The basic rule for taxing annuity payments (i.e., “amounts received as an annuity”) is designed to return the purchaser’s investment in equal tax-free amounts over the payment period (e.g., the annuitant’s life expectancy or a guaranteed certain period of time) and to tax the balance of each payment received as earnings. Each payment, therefore, is part nontaxable return of cost and part taxable income. Any excess interest (dividends) added to the guaranteed payments is reportable as income for the year received.
For non-variable contracts, an exclusion ratio (which may be expressed as a fraction or as a percentage) must be determined for the contract. This exclusion ratio is applied to each annuity payment to find the portion of the payment that is excludable from gross income. The balance of the guaranteed annuity payment is includable in gross income for the year received.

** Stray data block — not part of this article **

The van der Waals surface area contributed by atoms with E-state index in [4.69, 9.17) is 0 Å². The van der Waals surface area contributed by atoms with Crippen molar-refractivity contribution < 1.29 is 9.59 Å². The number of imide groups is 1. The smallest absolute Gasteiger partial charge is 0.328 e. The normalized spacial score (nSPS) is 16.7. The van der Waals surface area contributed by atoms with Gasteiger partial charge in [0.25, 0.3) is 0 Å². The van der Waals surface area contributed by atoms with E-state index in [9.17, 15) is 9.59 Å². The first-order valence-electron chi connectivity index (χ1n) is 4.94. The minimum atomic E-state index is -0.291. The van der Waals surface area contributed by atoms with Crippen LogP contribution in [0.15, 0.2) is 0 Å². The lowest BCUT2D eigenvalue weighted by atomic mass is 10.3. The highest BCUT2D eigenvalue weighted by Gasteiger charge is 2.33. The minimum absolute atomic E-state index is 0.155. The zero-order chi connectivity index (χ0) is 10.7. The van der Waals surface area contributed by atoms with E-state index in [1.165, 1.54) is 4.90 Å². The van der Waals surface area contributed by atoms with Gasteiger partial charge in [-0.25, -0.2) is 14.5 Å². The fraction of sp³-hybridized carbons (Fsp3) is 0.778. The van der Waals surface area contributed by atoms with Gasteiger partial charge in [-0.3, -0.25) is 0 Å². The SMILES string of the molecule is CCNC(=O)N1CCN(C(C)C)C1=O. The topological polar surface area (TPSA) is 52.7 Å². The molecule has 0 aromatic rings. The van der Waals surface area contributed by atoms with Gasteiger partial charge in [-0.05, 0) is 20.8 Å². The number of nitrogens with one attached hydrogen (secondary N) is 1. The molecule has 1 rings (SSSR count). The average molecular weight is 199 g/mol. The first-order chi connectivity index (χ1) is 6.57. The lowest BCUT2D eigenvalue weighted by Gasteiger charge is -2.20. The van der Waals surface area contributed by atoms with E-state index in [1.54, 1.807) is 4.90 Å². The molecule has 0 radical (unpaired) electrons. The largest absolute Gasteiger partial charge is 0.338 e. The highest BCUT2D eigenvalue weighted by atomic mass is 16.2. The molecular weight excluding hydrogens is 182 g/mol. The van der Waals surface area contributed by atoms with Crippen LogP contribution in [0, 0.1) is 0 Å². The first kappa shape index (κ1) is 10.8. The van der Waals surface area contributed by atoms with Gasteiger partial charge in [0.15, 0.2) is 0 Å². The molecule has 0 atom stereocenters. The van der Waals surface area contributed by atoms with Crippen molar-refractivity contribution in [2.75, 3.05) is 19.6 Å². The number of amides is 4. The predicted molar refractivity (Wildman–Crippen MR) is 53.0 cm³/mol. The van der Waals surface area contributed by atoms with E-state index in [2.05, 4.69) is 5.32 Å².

The exclusion ratio of an individual whose annuity starting date is after December 31, 1986 applies to payments received until the payment in which the investment in the contract is fully recovered (generally, at life expectancy). In that payment, the amount excludable is limited to the balance of the unrecovered investment. Payments received thereafter are fully includable in income, as all cost basis has been recovered at that point. By contrast, the exclusion ratio as originally determined for an annuity starting date before January 1, 1987 applies to all payments received throughout the entire payment period, even if the annuitant has recovered his or her investment. Thus, it is possible for a long-lived annuitant with a pre-January 1, 1987, annuity to receive tax-free “return of principal” amounts which in the aggregate exceed the principal (investment in the contract).